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IATP’s Wallinga comments on studies linking prenatal pesticide exposure to lower IQs in children

Dr. David Wallinga: “It’s taken 30 years to get a fuller understanding of how many different ways these pesticide exposures can actually harm. IQ is just the latest thing to be measured.”

Creative Commons photo by Dauvit Alexander

Prenatal exposure to organophosphate pesticides — the kinds commonly used by commercial growers of fruits and vegetables — was linked to lower IQs in young children in three separate studies published last month in the journal Environmental Health Perspectives.

One study, involving 392 mothers and their children who lived on or near California farms, found that “every tenfold increase in measures of organophosphates detected during a mother’s pregnancy corresponded to a 5.5 drop in overall IQ in the 7-year-olds.”

Those findings held even after the researchers adjusted for such factors as family income and education.

But it isn’t just farm workers and their children who are at risk. The other two studies involved urban New Yorkers, and had similar results. One measured the amount of a once-popular home bug killer called chlorpyrifos in the umbilical cord blood of 265 low-income infants. The study found that high blood levels of the pesticides were associated with lower IQ and working memory scores when the children were tested seven years later. (Chlorpyrifos is now banned from residential use, but it’s still used on food crops.)

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Interestingly, the other New York study, which involved 400 women and their children, found that the mothers of children who exhibited the greatest IQ deficits associated with organophosphate exposure tended to have a gene variant that makes it more difficult for their bodies to break down the pesticides.

The findings from all these studies are, of course, troubling. For more background on the issue of prenatal pesticide exposure and the brain development of children — and on what parents can do to minimize their children’s exposure — I  spoke last week with Dr. David Wallinga, director of the food and health program at the Minneapolis-based Institute for Agriculture and Trade Policy.

MinnPost: Are you surprised by anything in the findings of these three new studies?

David Wallinga: No. This was a confirmation and sort of a fine-tuning of the direction that the research findings have been coming for the last several years.

MP: How do these studies build on previous research?

DW: I would say in several respects. One: We’ve known for a long time that organophosphates are among the most toxic and therefore biggest threats to public health among the pesticides that are still widely in use. These studies just reaffirm that. Two: There is a huge variety of potential health outcomes from these early-life exposures to pesticides, whether organophosphates or otherwise. Typically, an individual study only looks at one outcome. So it’s taken 30 years to get a fuller understanding of how many different ways these pesticide exposures can actually harm. IQ is just the latest thing to be measured. We’ve known, for example, that organophosphates can help shrink the head circumference of babies exposed in utero. We’ve also known that organophosphates poison a fair number of people each year. I could just go down the list.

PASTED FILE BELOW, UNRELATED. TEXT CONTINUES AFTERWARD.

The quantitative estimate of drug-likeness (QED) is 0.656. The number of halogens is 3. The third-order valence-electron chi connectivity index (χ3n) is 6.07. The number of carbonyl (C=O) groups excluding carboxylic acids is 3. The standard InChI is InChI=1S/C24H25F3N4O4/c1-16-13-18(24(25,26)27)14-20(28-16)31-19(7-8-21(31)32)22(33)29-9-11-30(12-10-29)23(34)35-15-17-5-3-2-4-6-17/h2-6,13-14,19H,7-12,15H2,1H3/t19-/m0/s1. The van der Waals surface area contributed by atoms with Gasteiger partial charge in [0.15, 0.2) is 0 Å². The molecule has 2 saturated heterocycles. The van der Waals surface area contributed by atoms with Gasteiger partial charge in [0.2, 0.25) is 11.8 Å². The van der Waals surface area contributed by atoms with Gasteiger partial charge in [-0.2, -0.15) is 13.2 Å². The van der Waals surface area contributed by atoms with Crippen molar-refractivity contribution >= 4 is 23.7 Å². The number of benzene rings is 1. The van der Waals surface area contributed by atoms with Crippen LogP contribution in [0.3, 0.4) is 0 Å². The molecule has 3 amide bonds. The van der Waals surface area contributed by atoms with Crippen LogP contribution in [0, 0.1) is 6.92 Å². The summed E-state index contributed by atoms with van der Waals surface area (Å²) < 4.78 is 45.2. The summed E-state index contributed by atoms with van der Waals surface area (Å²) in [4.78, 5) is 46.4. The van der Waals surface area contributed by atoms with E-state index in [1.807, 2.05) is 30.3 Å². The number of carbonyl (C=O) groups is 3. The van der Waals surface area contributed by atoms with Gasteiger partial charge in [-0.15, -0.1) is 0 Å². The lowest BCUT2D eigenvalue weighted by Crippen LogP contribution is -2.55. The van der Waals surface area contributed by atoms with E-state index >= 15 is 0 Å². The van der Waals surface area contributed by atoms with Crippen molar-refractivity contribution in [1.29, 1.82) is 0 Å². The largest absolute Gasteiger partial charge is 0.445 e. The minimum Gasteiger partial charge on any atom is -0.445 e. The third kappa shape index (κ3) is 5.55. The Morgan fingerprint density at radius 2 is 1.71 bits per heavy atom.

MP: Studies have linked organophosphates to ADHD (attention deficit hyperactivity disorder).

DW: Well, the brain is an integrator of all sorts of different functions. We, as humans, have gotten smarter and smarter over time at measuring the myriad different ways that toxins like organophosphates can interrupt brain development. But our smarts are only just now catching up with our usage. That’s one of the pitfalls of proving something and then waiting 40 or 50 years to really assess the damage. You’re always playing catch-up. So the general trend is that these things become more and more toxic over time — in other words, they have more and more toxic effects — and it becomes apparent these effects occur at what we now appreciate to be lower and lower levels of exposure. In other words, as we get smarter, we learn more and more about just how sensitive the brain is to these early-life exposures.

MP: What are the keys methods of prenatal exposure?

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DW: It depends on which study you’re looking at. Since the Food Quality Protection Act was passed by Congress in 1996, organophosphates have been among the chemicals getting the greatest scrutiny by the EPA [Environmental Protection Agency]. That’s 15 years ago now, and I’ve been working on these issues the entire time.  So I was there in 1996 when EPA was just starting. And I’ve got to tell you that at that point their methods were pretty crude. During the first phase, they said, “Gee, these things are a lot more toxic than we thought. We’d better make sure people aren’t as exposed to them.” So what eventually happened at the turn of the millennium is that EPA got rid of all the residential uses of organophosphates.

MP: Such as?